"One of the goals of applied math and data analytics, is to build models that analyze and predict the behavior of complex systems - financial indicators, online advertising and purchasing, geological analysis, etc. These are not 'textbook' problems, but instead rely on analysts to create new models based on uncertain factors and uncertain data. Successful analysts can answer not only the how-to-do type questions, but also think deeply about the 'Why are we doing it this way?' and 'What can be done better?' types of creative questions."
What you don't have to question is if one of these fields might be right for you. For right-brain types, here are some traditionally left-brained fields where your creativity can put you in high demand and offer you an attractive salary.
While "data analyst" is broad, the career outlook is specific. Experts predict one specialty field that will emerge under this banner is artist-explorers, the creative types who find actionable insights others don't see.
It's estimated the current talent pool of data analysts only makes up 20 percent of the overall demand. What's more, qualified analysts earned an average of $62,150 in May 2015, with the top 10 percent earning more than $120,000, according to the U.S. Bureau of Labor Statistics.2 In a special report, CNBC.com even called the role of a data analyst "the sexiest job of the 21st century."3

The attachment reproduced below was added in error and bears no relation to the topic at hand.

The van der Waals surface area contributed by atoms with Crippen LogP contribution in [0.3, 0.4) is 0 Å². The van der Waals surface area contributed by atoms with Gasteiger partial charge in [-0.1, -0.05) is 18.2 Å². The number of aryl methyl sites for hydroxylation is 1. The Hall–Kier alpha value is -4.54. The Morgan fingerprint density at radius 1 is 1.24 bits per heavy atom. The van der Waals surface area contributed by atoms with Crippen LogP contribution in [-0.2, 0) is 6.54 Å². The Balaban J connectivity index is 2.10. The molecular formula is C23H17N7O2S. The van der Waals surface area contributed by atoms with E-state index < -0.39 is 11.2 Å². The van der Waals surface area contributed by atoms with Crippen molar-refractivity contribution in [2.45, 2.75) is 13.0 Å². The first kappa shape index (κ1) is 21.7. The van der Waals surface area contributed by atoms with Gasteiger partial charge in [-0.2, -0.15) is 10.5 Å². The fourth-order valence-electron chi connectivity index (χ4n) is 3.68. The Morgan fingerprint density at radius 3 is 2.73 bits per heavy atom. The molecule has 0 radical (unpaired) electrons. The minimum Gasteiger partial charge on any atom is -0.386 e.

Another data-heavy field with a creative bent is geospatial technology, an emerging green industry that's worth an estimated $270 billion a year.4 Within this industry are professionals who utilize geographic information systems - essential planning, analytic and management tools used to turn geographic data into models and maps. According to O*NET, GIS technicians, geospatial technicians and remote sensing technologists earn more than $85,000 on average per year.5 From companies like Hello Health that help doctors create better engagement with their patients through telemedicine tools (two-way videos, texts, apps)6 to Tableau, a business intelligence software that helps people understand their data in a visual way, there's never been more of a need for creative minds in math, science and data analytics.
Put your creativity to good use with an online BA in Mathematics, BS in Data Analytics or MS in Data Analytics.
Sources: 1Student Science, 2Bureau of Labor Statistics, 3CNBC.com, 4Esri, 5O*NET, 6Fast Company
*Job market data from the U.S. Bureau of Labor Statistics Occupational Outlook Handbook and other sources is intended to provide insight on occupational opportunities and is not to be construed as a guarantee of salary or job title. SNHU cannot guarantee employment.
This article was originally published in Stem Journal Issue 4, The Art of Technology.
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Timothy Woodward grew up in a small town in the White Mountains of New Hampshire. He earned Bachelor of Arts degrees in film and writing in California and an MFA in Fiction from SNHU.